Rhode Island truck-only toll plan clears legislature, heads to Governor

By Greg Grisolano, Land Line associate editor | Thursday, February 11, 2016

A controversial proposal to fund road and bridge repairs in Rhode Island by levying tolls exclusively on commercial vehicles is on its way to final passage Thursday.

The Rhode Island House of Representatives approved the measure by nearly a 3-to-1 margin on Wednesday night, sending Gov. Gina Raimondo’s plan to the State Senate for final approval. The state Senate approved the measure by a vote of 25-12 on Thursday afternoon, forwarding the plan to the governor to sign into law.

The plan calls for the state to raise and spend more than $500 million over five years from truck-only tolls and borrowing to repair the Ocean State’s worst-in-the-nation bridges.

Both the OOIDA and the Rhode Island State Trucking Association have condemned the proposal since it was first broached by the governor’s office last summer, and there are reports of potential lawsuits over the tolls.

A survey last month of more than 370 OOIDA members in Rhode Island and other northeastern states showed that 75 percent of truckers said they would avoid Rhode Island if the state adopted truck-only tolls.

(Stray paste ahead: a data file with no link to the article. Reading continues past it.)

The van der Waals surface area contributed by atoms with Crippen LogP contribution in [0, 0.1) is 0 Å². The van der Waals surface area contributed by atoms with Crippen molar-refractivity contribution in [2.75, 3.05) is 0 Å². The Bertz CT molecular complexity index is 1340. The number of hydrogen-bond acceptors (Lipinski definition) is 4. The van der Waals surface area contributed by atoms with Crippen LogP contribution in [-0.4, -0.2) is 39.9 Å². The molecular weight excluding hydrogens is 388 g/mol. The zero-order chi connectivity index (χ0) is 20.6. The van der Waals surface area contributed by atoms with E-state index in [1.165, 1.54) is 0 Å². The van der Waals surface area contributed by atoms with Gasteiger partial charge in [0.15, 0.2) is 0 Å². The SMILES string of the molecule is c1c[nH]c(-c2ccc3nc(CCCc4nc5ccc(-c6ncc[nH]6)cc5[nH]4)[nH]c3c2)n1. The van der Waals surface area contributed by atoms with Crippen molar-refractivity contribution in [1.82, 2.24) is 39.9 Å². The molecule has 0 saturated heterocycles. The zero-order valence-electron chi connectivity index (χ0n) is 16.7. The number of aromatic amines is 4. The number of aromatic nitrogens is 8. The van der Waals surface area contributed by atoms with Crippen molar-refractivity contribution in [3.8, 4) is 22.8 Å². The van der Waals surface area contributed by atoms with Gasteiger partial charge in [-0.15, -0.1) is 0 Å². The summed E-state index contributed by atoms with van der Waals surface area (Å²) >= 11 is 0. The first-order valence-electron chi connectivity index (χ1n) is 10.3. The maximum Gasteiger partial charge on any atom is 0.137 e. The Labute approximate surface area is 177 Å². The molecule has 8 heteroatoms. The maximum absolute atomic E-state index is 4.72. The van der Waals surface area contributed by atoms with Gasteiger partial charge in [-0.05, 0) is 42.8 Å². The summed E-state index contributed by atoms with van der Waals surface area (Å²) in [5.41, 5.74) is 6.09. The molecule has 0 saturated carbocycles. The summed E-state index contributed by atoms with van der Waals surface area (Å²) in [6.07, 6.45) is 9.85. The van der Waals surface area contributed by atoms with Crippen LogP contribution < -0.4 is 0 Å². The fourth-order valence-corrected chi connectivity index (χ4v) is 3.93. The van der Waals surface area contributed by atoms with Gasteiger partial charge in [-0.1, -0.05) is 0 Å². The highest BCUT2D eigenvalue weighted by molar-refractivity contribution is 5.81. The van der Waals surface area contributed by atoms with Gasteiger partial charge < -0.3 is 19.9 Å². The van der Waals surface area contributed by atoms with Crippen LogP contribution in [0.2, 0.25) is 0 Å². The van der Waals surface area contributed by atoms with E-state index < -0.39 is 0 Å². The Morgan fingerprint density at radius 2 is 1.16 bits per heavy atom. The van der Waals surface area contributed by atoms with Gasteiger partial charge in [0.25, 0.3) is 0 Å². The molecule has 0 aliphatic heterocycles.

Small-business trucking companies like M&G Trucking in Pawtucket, owned by Melody Majkut and her husband, say the truck-only tolls would be financially devastating.

“We’re a mom-and-pop shop. … We’ve been running it for 20 years,” she said. “To absorb an expense of this magnitude could mean disaster for our company.”

Majkut said her LTL fleet of 30 trucks normally pays about $1,200 a week in tolls throughout the country. And the math on the new proposal would more than triple her weekly costs.

“The estimated cost that was given to me by the governor’s office… is adding $2,800 to my toll amount each week,” she said. “I don’t know if we’re going to be able to survive that.

“The politicians say, ‘Well you tack it on and add more to your customers’ (costs),’” she said. “Look, freight’s down, competition’s tough. We can’t just tack on added fees. Rates are dropping right now due to the lack of freight and number of trucks out there. So it’s scary.”

Majkut said she feels as if state lawmakers have “cast aside” the trucking industry in favor of interests that will benefit financially from the program to repair and replace bridges.

“I think it’s awful,” she said. “I feel completely cast aside like our jobs and our businesses are acceptable collateral damage for other special interest groups.”

News Anchor Reed Black contributed to this report.

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